31. Polachek, S. 1979. “Occupational Self Selection: A Human Capital Approach to Sex Differences in Occupational Structure.” Review of Economics and Statistics 58:60–69.Google Scholar
  32. Remick, H., ed. 1984. Comparable Worth and Wage Discrimination. Philadelphia: Temple University Press.Google Scholar
  33. Roos, P. and J. Price. 1981. Fourth Edition Dictionary of Occupa-tional Titles Scores for 1970 Census Categories. [MRDF.] Washington, DC: Committee on Occupational Classification and Analysis, National Academy of Sciences.Google Scholar
  34. Rosenbaum, J.E. 1980. “Hierarchical and Individual Effects on Earnings.” Industrial Relations 19:1–14.Google Scholar
  35. Rosenfeld, R.A. and F. Nielsen. 1984. “Inequality and Careers: A Dynamic Model of Socioeconomic Achievement.” Sociological Methods and Research 12:279–321.CrossRefGoogle Scholar
  36. Rothchild, N. 1984. “Overview of Pay Initiatives, 1974-1984.” Pp. 119–28 in Comparable Worth: Issues for the 80’s, edited by the U.S. Commission on Civil Rights. Washington, DC: U.S. Government Printing Office.Google Scholar
  37. Sorensen, E. 1989. “The Wage Effects of Occupational Sex Composition: A Review and New Findings.” Pp. 57–79 in Comparable Worth: Analyses and Evidence, edited by M.A. Hill and M. Killingsworth. Ithaca, NY: ILR Press.Google Scholar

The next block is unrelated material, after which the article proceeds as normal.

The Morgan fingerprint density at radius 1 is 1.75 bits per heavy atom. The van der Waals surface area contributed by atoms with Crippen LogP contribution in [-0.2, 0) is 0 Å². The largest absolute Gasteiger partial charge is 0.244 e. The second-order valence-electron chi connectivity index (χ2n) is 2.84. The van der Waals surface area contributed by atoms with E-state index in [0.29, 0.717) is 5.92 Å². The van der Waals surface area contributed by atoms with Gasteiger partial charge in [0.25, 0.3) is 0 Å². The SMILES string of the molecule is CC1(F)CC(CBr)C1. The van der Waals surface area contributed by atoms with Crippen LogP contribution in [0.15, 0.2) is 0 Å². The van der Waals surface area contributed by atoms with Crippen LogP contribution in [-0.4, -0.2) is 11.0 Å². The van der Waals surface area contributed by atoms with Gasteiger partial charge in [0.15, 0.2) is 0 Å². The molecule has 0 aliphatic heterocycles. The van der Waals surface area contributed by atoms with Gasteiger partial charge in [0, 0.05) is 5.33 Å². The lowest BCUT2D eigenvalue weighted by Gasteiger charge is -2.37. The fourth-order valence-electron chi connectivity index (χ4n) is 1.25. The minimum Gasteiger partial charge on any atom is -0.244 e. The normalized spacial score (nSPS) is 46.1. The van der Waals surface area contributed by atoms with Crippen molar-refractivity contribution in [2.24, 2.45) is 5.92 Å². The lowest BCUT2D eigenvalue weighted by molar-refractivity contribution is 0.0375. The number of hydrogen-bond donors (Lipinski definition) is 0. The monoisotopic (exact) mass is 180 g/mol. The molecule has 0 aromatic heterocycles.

38. Steinberg, R.J., L. Haignere, C. Possin, C.H. Chertos, and D. Trieman. 1986. The New York State Pay Equity Study: A Research Report. Albany: Center for Women in Government, SUNY Press.Google Scholar
  39. Tomaskovic-Devey, D. 1993. Gender and Racial Inequality at Work. Ithaca, NY: ILR Press.Google Scholar
  40. U.S. Department of Labor. 1977. Dictionary of Occupational Titles, 4th ed. Washington, DC: U.S. Government Printing Office.Google Scholar
  41. Zellner, H. 1975. “The Determinants of Occupational Segregation.” Pp. 125–45 in Sex, Discrimination, and the Division of Labor. New York: Columbia University Press.Google Scholar

Copyright information

© Population Association of America 1996

Authors and Affiliations

  • Paula England
    • 1
    Email author
  • Lori L. Reid
    • 2
  • Barbara Stanek Kilbourne
    • 3
  1. 1.Department of SociologyUniversity of ArizonaTucson
  2. 2.Department of SociologyUniversity of ArizonaUSA
  3. 3.Department of SociologyVanderbilt UniversityUSA

Personalised recommendations